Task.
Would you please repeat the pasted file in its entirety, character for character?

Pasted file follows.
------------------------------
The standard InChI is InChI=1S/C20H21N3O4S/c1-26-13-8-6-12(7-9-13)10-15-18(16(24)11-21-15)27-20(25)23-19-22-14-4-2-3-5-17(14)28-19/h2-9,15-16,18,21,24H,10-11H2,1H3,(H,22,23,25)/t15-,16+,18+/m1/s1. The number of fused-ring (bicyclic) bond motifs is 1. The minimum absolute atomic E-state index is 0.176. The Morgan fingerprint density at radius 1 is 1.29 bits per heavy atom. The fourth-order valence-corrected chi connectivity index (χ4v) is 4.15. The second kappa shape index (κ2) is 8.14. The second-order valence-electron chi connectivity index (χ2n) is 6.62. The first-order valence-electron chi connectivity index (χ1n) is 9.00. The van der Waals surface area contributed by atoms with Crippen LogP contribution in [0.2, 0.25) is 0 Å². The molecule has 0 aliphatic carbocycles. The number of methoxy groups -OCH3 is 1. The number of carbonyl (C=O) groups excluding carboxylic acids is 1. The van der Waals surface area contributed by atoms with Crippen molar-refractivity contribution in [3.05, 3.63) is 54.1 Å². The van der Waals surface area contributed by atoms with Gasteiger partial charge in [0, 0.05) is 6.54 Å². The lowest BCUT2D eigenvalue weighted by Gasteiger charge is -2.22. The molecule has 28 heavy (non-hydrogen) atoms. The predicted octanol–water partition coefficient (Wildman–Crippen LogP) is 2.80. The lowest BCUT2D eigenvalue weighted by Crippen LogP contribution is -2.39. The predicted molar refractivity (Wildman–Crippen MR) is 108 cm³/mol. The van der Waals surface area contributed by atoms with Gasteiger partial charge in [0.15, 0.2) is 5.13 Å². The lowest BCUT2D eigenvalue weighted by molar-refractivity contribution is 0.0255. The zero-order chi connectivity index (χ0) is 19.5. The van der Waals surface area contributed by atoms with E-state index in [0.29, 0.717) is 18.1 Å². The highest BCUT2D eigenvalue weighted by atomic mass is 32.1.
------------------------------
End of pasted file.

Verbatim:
The standard InChI is InChI=1S/C20H21N3O4S/c1-26-13-8-6-12(7-9-13)10-15-18(16(24)11-21-15)27-20(25)23-19-22-14-4-2-3-5-17(14)28-19/h2-9,15-16,18,21,24H,10-11H2,1H3,(H,22,23,25)/t15-,16+,18+/m1/s1. The number of fused-ring (bicyclic) bond motifs is 1. The minimum absolute atomic E-state index is 0.176. The Morgan fingerprint density at radius 1 is 1.29 bits per heavy atom. The fourth-order valence-corrected chi connectivity index (χ4v) is 4.15. The second kappa shape index (κ2) is 8.14. The second-order valence-electron chi connectivity index (χ2n) is 6.62. The first-order valence-electron chi connectivity index (χ1n) is 9.00. The van der Waals surface area contributed by atoms with Crippen LogP contribution in [0.2, 0.25) is 0 Å². The molecule has 0 aliphatic carbocycles. The number of methoxy groups -OCH3 is 1. The number of carbonyl (C=O) groups excluding carboxylic acids is 1. The van der Waals surface area contributed by atoms with Crippen molar-refractivity contribution in [3.05, 3.63) is 54.1 Å². The van der Waals surface area contributed by atoms with Gasteiger partial charge in [0, 0.05) is 6.54 Å². The lowest BCUT2D eigenvalue weighted by Gasteiger charge is -2.22. The molecule has 28 heavy (non-hydrogen) atoms. The predicted octanol–water partition coefficient (Wildman–Crippen LogP) is 2.80. The lowest BCUT2D eigenvalue weighted by Crippen LogP contribution is -2.39. The predicted molar refractivity (Wildman–Crippen MR) is 108 cm³/mol. The van der Waals surface area contributed by atoms with Gasteiger partial charge in [0.15, 0.2) is 5.13 Å². The lowest BCUT2D eigenvalue weighted by molar-refractivity contribution is 0.0255. The zero-order chi connectivity index (χ0) is 19.5. The van der Waals surface area contributed by atoms with E-state index in [0.29, 0.717) is 18.1 Å². The highest BCUT2D eigenvalue weighted by atomic mass is 32.1.